as “regras” tipográficas. Esses referenciais
não consideravam as conotações culturais dos caracteres,
e tampouco entendiam o design como parte de
uma cultura cada vez mais complexa e diversa. A partir
dos anos 70 os textos pós-estruturalistas invadiram
algumas escolas norte-americanas de design, dentre
elas a Cranbrook Academy, vindo a constituir-se em
rico material de reflexão e sustentação teórica para os
projetos gráficos dos alunos. Segundo Lupton (1991), os
primeiros passos no caminho do design pós-estruturalista
se deve à escola de Detroit. As peças gráficas eram
produzidas como signos visuais e verbais e explorados
através de seus múltiplos significados.
A desconstrução tipográfica passou, igualmente, pela
Escola da Basiléia com Wolfgang Weingart. Voz
alternativa na Suíça dos anos 70, Weingart defendeu o
enfoque experimental na tipografia. Suas experimentações
tipográficas de alguns letristas na região metropolitana de Porto
Alegre, e de que forma o imaginário da cultura popular
serve de inspiração à criação dos designers gráficos.

* Graduada em Artes Plásticas, Mestre em Comunicação
Social, Centro Universitário Feevale.

Actas de Diseño 1. Facultad de Diseño y Comunicación. Universidad de Palermo. pp. 23-164. ISSN 1850-2032



by James Craig

Designingwithtype.com is a web site devoted to the art and appreciation of typography. It offers a unique typographic resource for students, educators, and professionals, showcasing talent from around the world. [Ler mais...]

There are many excellent ways of teaching the history of graphic design. One of the better ways, though this is not always possible, is to integrate the history of graphic design with the other arts — painting, literature, music — and with major political and cultural events of the time. The following timelines are from James Craig's book Thirty Centuries of Graphic Design and cover just a few of the highlights between 30,000 BC and 1990 AD, the year book was published.

1000 BC – 500 AD

500 – 1300

1300 – 1400

1400 – 1500

1500 – 1600

1600 – 1700

1700 – 1800

1800 – 1900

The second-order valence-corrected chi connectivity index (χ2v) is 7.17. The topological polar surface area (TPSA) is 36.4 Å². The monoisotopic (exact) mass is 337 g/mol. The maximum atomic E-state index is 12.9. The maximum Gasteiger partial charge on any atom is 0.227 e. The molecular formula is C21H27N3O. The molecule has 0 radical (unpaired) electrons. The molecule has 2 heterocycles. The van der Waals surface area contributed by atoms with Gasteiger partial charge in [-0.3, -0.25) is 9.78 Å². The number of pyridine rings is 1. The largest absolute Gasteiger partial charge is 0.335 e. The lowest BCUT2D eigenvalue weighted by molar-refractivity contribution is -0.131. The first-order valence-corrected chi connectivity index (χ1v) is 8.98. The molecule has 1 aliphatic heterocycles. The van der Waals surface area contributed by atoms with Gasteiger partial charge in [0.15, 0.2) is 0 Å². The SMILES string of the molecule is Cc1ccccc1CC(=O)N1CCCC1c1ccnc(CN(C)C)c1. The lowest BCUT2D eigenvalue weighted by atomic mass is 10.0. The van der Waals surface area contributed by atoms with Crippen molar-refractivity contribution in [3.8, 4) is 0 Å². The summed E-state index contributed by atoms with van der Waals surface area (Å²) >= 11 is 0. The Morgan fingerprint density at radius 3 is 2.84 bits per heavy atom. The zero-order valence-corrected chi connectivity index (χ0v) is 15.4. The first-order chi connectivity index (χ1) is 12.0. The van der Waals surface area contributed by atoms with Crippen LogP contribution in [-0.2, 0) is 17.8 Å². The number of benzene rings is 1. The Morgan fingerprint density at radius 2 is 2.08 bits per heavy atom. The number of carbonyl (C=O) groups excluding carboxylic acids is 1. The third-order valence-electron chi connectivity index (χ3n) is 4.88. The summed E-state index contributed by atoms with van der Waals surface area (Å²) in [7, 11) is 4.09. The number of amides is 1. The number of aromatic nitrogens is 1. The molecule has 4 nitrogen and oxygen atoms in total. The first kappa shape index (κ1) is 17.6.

1900 – 1920

1920 – 1940

1940 – 1960

1960 – 1990


Prehistoric Pictograph
Cuneiform, ca 3100 B.C.
Egyptian Hieroglyphics
Early Latin. ca.700 B.C.
Ionic Greek adopted in 403 B.C.
Trajan Inscription A.D. 114
[Ler mais...] > Timelines 

Items of Interest
The following is an assortment of all things typographic. It will be of interest to anyone who loves typography and is curious about the history of graphic design and the evolution of the printed word. 



The strokes of letters b, d, f, h, k, l which project above the level of the 'x' height of the typeface"

"Standing Type
Type or formes that have been printed but not broken up and distributed back into the case."

"Wrong Fount
A letter of the wrong size or design erroneously getting into a setting."

[Ler mais...] > letterpress london college of communication


Typography Glossary

Explore the world of typography and digital type through words, definitions, and mini-tutorials on using fonts in desktop publishing. Take a look at the terminology of type and fonts, especially as it applies to desktop publishing.

These are just the briefest of definitions of Typography terminology. For more detailed descriptions see the individual page for each term.

Alpha Index of All Desktop Publishing Terms

"Type Designer
By Jacci Howard Bear, About.com

Definition: A professional type designer is highly skilled and knowledgeable about the anatomy of typefaces as well as type history. Type designers create new typefaces from scratch or based on existing typeface designs. Today, with the ready availability of font editors and type design software, anyone can modify fonts or create new ones and can be considered type designers, although the best typefaces are still generally created by dedicated, professional type designers.

Also Known As: font designer

Examples: The history of typography generally begins with Gutenberg and the development of moveable type, but it has its roots in handwritten letterforms -- whether transcribed with pen and ink or chiseled in stone -- for they are the basis of type designs."

Typography Primer

Typographic Terms at the end of this document...